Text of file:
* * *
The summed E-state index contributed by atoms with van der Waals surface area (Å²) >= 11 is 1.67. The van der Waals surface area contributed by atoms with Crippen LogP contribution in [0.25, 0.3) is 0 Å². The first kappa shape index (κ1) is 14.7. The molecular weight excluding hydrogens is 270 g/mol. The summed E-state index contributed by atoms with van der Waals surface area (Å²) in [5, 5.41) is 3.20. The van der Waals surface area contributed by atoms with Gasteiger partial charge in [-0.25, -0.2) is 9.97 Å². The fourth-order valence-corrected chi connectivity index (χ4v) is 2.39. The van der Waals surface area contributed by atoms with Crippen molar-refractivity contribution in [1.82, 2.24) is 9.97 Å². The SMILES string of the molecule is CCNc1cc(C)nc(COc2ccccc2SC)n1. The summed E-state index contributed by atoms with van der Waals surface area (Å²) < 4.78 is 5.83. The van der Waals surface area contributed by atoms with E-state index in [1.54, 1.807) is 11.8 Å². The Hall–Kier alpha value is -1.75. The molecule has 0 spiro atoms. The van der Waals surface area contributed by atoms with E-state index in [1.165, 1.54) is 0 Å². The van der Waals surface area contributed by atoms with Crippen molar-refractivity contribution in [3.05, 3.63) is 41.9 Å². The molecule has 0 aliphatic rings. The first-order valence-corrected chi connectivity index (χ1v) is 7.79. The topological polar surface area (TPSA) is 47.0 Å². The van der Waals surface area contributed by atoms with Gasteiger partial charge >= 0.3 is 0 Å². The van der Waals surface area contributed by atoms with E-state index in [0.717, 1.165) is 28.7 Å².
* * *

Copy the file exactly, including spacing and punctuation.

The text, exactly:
The summed E-state index contributed by atoms with van der Waals surface area (Å²) >= 11 is 1.67. The van der Waals surface area contributed by atoms with Crippen LogP contribution in [0.25, 0.3) is 0 Å². The first kappa shape index (κ1) is 14.7. The molecular weight excluding hydrogens is 270 g/mol. The summed E-state index contributed by atoms with van der Waals surface area (Å²) in [5, 5.41) is 3.20. The van der Waals surface area contributed by atoms with Gasteiger partial charge in [-0.25, -0.2) is 9.97 Å². The fourth-order valence-corrected chi connectivity index (χ4v) is 2.39. The van der Waals surface area contributed by atoms with Crippen molar-refractivity contribution in [1.82, 2.24) is 9.97 Å². The SMILES string of the molecule is CCNc1cc(C)nc(COc2ccccc2SC)n1. The summed E-state index contributed by atoms with van der Waals surface area (Å²) < 4.78 is 5.83. The van der Waals surface area contributed by atoms with E-state index in [1.54, 1.807) is 11.8 Å². The Hall–Kier alpha value is -1.75. The molecule has 0 spiro atoms. The van der Waals surface area contributed by atoms with E-state index in [1.165, 1.54) is 0 Å². The van der Waals surface area contributed by atoms with Crippen molar-refractivity contribution in [3.05, 3.63) is 41.9 Å². The molecule has 0 aliphatic rings. The first-order valence-corrected chi connectivity index (χ1v) is 7.79. The topological polar surface area (TPSA) is 47.0 Å². The van der Waals surface area contributed by atoms with Gasteiger partial charge >= 0.3 is 0 Å². The van der Waals surface area contributed by atoms with E-state index in [0.717, 1.165) is 28.7 Å².